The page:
The fossil remains of a sphenodontian, an ancient, lizardlike reptile, are helping span a 120-million-year data gap between its ancestors and today’s tuatara, which are the sole survivors of a once prominent group.
Sphenodontians evolved around the same time that dinosaurs did, about 235 million years ago. Sphenodontians flourished until 120 million years ago, when they disappeared from the fossil record known until now, says Fernando E. Novas, a paleontologist at the Argentine Museum of Natural History in Buenos Aires. Many scientists thought that sphenodontians declined in response to competition from lizards, their supposed ecological successors. However, the newly discovered 90-million-year-old fossils–unearthed in northwestern Patagonia and described in the Oct. 9 Nature–suggest that sphenodontians thrived for much longer than previously had been suspected.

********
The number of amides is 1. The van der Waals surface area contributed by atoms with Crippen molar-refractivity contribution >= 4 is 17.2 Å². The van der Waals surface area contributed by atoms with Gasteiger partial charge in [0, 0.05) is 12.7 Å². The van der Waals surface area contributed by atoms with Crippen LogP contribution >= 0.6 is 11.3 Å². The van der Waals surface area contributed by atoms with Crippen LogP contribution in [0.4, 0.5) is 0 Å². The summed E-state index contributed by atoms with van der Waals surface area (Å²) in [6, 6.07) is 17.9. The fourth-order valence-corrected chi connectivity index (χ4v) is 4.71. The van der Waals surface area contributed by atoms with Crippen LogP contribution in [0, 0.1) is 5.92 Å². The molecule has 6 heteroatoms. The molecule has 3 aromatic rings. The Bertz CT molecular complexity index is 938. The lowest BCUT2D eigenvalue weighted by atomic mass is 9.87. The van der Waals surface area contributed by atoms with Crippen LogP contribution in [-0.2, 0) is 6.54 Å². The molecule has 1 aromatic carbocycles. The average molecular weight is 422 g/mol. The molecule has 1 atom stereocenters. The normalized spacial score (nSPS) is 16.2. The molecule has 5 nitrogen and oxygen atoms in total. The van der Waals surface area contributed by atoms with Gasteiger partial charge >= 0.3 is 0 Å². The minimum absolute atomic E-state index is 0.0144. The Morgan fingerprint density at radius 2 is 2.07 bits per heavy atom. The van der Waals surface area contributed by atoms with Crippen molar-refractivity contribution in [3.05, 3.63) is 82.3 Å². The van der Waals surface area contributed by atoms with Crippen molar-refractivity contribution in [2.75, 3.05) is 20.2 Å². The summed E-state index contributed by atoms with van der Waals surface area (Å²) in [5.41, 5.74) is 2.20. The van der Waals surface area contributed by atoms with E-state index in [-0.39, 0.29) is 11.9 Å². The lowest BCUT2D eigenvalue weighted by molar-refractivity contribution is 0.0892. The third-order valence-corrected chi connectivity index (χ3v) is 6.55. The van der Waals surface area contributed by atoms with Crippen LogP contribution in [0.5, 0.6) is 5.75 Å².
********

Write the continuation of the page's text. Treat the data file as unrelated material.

Adult members of the newly described species dominated their ecosystem and measured up to 1 meter in length, making them the largest known land-dwelling sphenodontians of any era. Today, only scattered populations of two species of tuatara–each measuring about 65 centimeters long–live on remote islands of New Zealand (SN: 11/8/97, p. 300).
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